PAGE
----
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Single people pay £860 more than couples on monthly bills


Being single doesn’t come cheap, there’s even a term called ‘single tax’ which refers to the extra cost a person incurs because they’re not in a relationship.


Financial services provider Hargreaves Lansdowne breaks down how expensive it really is to be single, with founder Nicola Slauson. single complement calls ‘single shot,

Single people are spending an average of £1,851 on monthly bills compared to £991 if you live with a partner – which essentially means that if you’re single you’ll pay a lot more a month than your paired-up mates would cost £860 more.

It doesn’t just stop there, the report also found that single people were less likely to have a substantial amount of emergency savings, 53 percent compared to 79 percent of those in relationships. Single people are less likely to have enough cash left at the end of the month than a couple, who are considered financially flexible.

Single people living alone already pay £7,564 more in living costs each year than co-living couples, according to research. Ocean Finance.


The findings are bleak but unfortunately this is not the only blow to people.

User @ambravernuccio commented on The Times Instagram post saying, “Absolutely true, especially for women. Basically, society is telling single women to stay coupled or in abusive relationships because many want to be alone.” Can’t take the risk.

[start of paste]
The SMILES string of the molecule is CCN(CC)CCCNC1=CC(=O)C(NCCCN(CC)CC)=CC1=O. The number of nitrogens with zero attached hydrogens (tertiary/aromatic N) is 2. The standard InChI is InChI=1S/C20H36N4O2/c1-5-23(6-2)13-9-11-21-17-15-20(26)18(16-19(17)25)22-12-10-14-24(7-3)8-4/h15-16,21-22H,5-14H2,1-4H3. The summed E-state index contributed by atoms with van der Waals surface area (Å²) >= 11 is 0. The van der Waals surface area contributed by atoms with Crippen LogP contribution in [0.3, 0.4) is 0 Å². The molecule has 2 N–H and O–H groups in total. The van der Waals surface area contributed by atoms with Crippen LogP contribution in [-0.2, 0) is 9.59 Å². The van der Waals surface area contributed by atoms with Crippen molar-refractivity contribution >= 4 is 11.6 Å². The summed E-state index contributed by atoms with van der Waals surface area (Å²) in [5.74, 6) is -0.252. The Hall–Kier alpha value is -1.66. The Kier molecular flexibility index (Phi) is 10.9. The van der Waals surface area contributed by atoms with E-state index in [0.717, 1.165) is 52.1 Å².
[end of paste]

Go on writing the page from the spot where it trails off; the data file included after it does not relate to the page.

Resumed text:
“Forget about getting your own property in London. Practically impossible! I feel punished for being single.’


financial writer Ellie Austin-Williams, founder of this girl talks about money and host of money unfiltered podcast, says that being single can have a “huge impact” on one’s finances.

She previously told HuffPost UK, “There are not only more obvious benefits to single people splitting the burden of rising bills, exorbitant rental costs, and food outlets with rising prices, but there are also some less obvious effects on single people.” “Even with the cost of living crisis, events such as weddings are still going ahead and the cost of attending for single people can often be far higher than for a couple, with hotel rooms costing a or the same for two people.

there are certain ways in which single people are perceived – for example, they are eligible for a 25% reduction in their council tax bill, But in terms of cost of living, many are questioning why this discount is not 50%. At present, the average Band D wealth of unmarried people pay £113.60 per month on council tax, but individuals with partners only paid £75.75.


(translate to tag) money and work (T) at what cost (T) being single


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